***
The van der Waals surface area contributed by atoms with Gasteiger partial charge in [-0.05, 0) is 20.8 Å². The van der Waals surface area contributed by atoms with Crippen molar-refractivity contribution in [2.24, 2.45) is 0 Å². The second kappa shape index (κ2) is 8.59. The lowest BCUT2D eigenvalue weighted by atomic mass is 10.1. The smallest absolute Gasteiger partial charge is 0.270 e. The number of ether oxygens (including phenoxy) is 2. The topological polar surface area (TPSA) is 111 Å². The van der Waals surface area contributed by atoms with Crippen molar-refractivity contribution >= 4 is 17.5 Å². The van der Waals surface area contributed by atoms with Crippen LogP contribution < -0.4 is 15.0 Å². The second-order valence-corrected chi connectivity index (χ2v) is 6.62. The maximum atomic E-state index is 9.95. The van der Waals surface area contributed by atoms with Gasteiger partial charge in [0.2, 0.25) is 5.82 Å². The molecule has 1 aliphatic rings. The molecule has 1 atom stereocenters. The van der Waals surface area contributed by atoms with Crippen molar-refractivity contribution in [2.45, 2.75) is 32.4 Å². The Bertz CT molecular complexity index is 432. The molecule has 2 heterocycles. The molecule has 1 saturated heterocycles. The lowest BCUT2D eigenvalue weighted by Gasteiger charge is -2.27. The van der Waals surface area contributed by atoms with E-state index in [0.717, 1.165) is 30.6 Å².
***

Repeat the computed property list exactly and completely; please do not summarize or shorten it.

The van der Waals surface area contributed by atoms with Gasteiger partial charge in [-0.05, 0) is 20.8 Å². The van der Waals surface area contributed by atoms with Crippen molar-refractivity contribution in [2.24, 2.45) is 0 Å². The second kappa shape index (κ2) is 8.59. The lowest BCUT2D eigenvalue weighted by atomic mass is 10.1. The smallest absolute Gasteiger partial charge is 0.270 e. The number of ether oxygens (including phenoxy) is 2. The topological polar surface area (TPSA) is 111 Å². The van der Waals surface area contributed by atoms with Crippen molar-refractivity contribution >= 4 is 17.5 Å². The van der Waals surface area contributed by atoms with Crippen LogP contribution < -0.4 is 15.0 Å². The second-order valence-corrected chi connectivity index (χ2v) is 6.62. The maximum atomic E-state index is 9.95. The van der Waals surface area contributed by atoms with Gasteiger partial charge in [0.2, 0.25) is 5.82 Å². The molecule has 1 aliphatic rings. The molecule has 1 atom stereocenters. The van der Waals surface area contributed by atoms with Crippen molar-refractivity contribution in [2.45, 2.75) is 32.4 Å². The Bertz CT molecular complexity index is 432. The molecule has 2 heterocycles. The molecule has 1 saturated heterocycles. The lowest BCUT2D eigenvalue weighted by Gasteiger charge is -2.27. The van der Waals surface area contributed by atoms with E-state index in [0.717, 1.165) is 30.6 Å².